St. Paddy or St. Patty?

What you need to know about St. Patrick's Day

Saint Patrick’s Day, or the Feast of Saint Patrick is celebrated on March 17th – the day  Saint Patrick,  the patron saint of Ireland, died.

It is told that St. Patrick was responsible for “driving the snakes out of Ireland” which sounds pretty bad-ass and a little strange, but “snakes” most likely means “bad people” and not actual serpents.

Either way. Old St. Patrick was a solid dude.

Since he passed in AD 461 (ish) the celebration has spread throughout the world and as with most wide-spread religion-based holidays (like, oh, Christmas let’s say),  the vast majority of people have completely abandoned all intended meaning and replaced that sentiment with some form of stupidity.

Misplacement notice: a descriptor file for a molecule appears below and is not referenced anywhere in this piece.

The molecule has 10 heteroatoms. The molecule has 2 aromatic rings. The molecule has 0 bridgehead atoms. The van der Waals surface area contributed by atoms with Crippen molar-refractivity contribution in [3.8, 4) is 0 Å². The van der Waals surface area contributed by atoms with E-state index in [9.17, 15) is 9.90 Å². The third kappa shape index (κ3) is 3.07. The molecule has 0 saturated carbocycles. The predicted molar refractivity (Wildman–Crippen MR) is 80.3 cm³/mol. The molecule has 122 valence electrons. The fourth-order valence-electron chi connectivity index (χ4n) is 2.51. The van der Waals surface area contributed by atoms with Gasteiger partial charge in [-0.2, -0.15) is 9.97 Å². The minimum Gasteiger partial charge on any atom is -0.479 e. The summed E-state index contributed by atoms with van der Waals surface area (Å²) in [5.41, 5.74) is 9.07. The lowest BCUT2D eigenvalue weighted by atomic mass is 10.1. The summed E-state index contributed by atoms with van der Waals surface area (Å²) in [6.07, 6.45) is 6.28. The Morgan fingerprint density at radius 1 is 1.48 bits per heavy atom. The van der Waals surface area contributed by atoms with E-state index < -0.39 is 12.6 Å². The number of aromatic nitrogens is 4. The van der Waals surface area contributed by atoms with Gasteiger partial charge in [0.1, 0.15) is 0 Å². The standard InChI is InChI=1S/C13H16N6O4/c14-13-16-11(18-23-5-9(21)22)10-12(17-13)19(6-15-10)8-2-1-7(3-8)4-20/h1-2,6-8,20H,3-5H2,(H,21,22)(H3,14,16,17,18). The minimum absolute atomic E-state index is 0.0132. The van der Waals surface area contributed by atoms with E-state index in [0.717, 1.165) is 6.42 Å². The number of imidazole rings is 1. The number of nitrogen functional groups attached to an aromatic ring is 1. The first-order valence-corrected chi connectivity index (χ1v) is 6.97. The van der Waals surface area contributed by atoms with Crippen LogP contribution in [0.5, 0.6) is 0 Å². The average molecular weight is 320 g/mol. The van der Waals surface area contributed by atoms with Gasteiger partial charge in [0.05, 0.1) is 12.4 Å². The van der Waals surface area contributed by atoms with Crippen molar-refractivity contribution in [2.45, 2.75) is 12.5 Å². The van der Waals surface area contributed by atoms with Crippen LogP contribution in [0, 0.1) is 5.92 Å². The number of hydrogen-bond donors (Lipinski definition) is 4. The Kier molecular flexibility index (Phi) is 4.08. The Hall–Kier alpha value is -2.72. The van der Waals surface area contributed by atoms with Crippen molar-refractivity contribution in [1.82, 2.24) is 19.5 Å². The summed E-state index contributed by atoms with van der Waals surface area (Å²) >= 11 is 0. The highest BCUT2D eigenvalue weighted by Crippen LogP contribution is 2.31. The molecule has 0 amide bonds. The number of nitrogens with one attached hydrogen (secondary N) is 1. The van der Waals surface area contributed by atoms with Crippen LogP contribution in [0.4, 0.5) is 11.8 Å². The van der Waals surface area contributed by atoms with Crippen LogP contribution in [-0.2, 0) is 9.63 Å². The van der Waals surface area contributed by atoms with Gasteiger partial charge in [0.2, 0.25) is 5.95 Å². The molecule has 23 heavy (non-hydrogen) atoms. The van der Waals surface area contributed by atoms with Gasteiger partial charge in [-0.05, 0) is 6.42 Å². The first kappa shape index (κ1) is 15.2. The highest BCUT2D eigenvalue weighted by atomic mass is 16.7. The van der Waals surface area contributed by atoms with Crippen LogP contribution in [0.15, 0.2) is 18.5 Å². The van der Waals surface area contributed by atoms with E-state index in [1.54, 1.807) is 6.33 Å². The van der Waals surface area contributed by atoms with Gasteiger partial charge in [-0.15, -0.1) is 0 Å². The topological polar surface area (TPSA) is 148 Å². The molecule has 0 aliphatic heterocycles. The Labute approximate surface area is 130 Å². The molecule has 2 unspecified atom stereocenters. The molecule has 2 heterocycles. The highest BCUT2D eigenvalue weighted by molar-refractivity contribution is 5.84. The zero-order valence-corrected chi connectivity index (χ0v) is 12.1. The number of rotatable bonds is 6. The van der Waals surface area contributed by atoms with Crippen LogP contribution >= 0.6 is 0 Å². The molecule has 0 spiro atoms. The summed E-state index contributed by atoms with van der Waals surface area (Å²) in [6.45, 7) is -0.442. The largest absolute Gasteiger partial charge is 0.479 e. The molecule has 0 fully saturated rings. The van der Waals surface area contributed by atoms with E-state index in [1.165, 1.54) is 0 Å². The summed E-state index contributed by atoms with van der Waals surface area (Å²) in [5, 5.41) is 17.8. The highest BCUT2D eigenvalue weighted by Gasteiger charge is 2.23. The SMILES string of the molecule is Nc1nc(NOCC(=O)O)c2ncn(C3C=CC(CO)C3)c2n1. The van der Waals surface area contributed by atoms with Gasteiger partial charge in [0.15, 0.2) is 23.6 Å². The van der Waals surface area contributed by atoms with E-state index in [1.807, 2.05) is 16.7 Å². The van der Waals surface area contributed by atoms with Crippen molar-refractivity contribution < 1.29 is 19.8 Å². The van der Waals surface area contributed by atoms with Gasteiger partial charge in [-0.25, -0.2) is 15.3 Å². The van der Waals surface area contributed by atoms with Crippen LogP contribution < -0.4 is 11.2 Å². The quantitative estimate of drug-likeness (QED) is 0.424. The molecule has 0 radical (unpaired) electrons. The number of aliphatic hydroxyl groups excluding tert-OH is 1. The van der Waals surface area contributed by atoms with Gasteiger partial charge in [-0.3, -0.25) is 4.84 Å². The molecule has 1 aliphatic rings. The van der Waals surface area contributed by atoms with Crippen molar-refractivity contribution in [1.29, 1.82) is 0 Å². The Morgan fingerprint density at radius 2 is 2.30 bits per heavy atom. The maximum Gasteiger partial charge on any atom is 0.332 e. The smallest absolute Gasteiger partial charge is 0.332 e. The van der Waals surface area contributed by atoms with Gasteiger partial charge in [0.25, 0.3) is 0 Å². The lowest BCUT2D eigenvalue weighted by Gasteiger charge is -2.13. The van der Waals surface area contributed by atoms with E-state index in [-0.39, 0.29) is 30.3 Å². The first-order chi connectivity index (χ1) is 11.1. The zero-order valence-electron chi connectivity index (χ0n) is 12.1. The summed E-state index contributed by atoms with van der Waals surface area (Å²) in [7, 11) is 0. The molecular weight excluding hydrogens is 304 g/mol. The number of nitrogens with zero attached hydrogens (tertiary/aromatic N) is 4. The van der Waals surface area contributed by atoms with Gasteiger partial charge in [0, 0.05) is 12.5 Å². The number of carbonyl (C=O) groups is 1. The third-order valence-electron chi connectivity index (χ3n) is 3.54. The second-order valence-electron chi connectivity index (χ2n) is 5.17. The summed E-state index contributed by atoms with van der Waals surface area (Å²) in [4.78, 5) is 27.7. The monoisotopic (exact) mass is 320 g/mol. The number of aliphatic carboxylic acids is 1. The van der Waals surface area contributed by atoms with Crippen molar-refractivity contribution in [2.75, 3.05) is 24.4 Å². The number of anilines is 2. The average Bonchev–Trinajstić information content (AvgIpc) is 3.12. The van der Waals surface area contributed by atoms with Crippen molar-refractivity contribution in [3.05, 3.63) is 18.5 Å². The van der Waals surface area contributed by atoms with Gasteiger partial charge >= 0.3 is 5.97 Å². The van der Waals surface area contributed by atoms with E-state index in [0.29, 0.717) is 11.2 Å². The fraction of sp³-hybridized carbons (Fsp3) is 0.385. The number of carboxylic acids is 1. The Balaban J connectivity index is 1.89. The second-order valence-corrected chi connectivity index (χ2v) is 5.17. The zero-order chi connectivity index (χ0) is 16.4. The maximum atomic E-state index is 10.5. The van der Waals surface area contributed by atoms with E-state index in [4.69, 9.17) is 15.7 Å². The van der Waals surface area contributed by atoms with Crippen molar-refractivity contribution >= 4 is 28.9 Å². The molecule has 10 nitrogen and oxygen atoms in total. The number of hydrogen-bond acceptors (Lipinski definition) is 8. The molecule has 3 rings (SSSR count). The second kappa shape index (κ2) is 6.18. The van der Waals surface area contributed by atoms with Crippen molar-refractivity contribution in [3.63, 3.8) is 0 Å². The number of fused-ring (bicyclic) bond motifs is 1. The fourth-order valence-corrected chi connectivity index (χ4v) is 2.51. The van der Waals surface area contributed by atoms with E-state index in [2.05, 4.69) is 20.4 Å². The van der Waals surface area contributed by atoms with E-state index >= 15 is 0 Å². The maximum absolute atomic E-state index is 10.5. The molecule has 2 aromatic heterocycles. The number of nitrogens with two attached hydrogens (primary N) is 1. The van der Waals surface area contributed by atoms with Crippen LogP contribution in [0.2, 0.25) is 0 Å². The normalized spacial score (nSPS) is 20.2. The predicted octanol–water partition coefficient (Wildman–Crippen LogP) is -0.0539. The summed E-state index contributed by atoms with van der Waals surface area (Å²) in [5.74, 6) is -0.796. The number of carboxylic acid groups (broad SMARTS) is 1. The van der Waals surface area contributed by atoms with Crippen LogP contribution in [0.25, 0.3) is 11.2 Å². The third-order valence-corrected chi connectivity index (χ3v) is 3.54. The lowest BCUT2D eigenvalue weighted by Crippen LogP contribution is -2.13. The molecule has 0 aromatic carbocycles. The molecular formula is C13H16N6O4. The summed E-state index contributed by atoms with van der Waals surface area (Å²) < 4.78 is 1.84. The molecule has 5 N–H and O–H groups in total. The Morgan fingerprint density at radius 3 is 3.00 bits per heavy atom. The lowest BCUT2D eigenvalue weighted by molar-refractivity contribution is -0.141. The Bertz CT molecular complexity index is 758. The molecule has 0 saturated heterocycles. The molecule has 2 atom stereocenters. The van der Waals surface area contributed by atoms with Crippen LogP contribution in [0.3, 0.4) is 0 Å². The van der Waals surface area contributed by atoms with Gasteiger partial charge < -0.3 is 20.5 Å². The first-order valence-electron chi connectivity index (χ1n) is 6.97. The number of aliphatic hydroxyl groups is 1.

In the case of St. Patrick’s Day, we drink…like savages, dress like leprechauns, and generally get out of hand.


The actual reason we drink on March 17th is because as part of the celebration of Saint Patrick’s life, the Lenten restrictions on eating and drinking alcohol are lifted for the day…so people sort of stock up.

We wear shamrocks because St Patrick is said to have used the shamrock, a three-leaved plant, to explain the Holy Trinity to the pagan Irish.


We wear green clothing because back in the 1640s (when the wearing of the green started), the green harp flag was used by the Irish Catholic Confederation.

The Green Harp Flag 


And in case you were wondering or confused… IT’S PADDY, NOT PATTY. EVER.

Here’s why according to 

“Paddy is derived from the Irish, Pádraig: the source of those mysterious, emerald double-Ds.

Patty is the diminutive of Patricia, or a burger, and just not something you call a fella.”

Now you know !

So get out there and appropriate some culture, lord knows ya need it! Dress like a leprechaun, that’s not offensive at all!

Just be safe. And don’t ruin anyone else’s good time…you never know, they might actually be Irish.

Source: Wikipedia